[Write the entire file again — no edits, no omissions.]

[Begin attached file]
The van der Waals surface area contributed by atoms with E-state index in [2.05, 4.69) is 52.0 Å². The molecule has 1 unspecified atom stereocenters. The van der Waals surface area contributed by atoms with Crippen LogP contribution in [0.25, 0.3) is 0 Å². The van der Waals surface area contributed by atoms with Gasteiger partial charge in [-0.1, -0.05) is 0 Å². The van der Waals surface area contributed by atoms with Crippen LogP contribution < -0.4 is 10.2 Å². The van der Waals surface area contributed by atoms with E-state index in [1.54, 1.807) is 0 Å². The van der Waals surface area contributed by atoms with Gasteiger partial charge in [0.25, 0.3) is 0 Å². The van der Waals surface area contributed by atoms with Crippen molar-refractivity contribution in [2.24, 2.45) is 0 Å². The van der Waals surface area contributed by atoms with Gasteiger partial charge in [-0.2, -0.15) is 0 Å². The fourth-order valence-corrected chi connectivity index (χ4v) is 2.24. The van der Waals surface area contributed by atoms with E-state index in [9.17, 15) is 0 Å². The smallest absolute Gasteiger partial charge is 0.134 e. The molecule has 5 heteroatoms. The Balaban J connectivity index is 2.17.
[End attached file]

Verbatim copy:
The van der Waals surface area contributed by atoms with E-state index in [2.05, 4.69) is 52.0 Å². The molecule has 1 unspecified atom stereocenters. The van der Waals surface area contributed by atoms with Crippen LogP contribution in [0.25, 0.3) is 0 Å². The van der Waals surface area contributed by atoms with Gasteiger partial charge in [-0.1, -0.05) is 0 Å². The van der Waals surface area contributed by atoms with Crippen LogP contribution < -0.4 is 10.2 Å². The van der Waals surface area contributed by atoms with E-state index in [1.54, 1.807) is 0 Å². The van der Waals surface area contributed by atoms with Gasteiger partial charge in [0.25, 0.3) is 0 Å². The van der Waals surface area contributed by atoms with Crippen molar-refractivity contribution in [2.24, 2.45) is 0 Å². The van der Waals surface area contributed by atoms with Gasteiger partial charge in [-0.2, -0.15) is 0 Å². The fourth-order valence-corrected chi connectivity index (χ4v) is 2.24. The van der Waals surface area contributed by atoms with E-state index in [9.17, 15) is 0 Å². The smallest absolute Gasteiger partial charge is 0.134 e. The molecule has 5 heteroatoms. The Balaban J connectivity index is 2.17.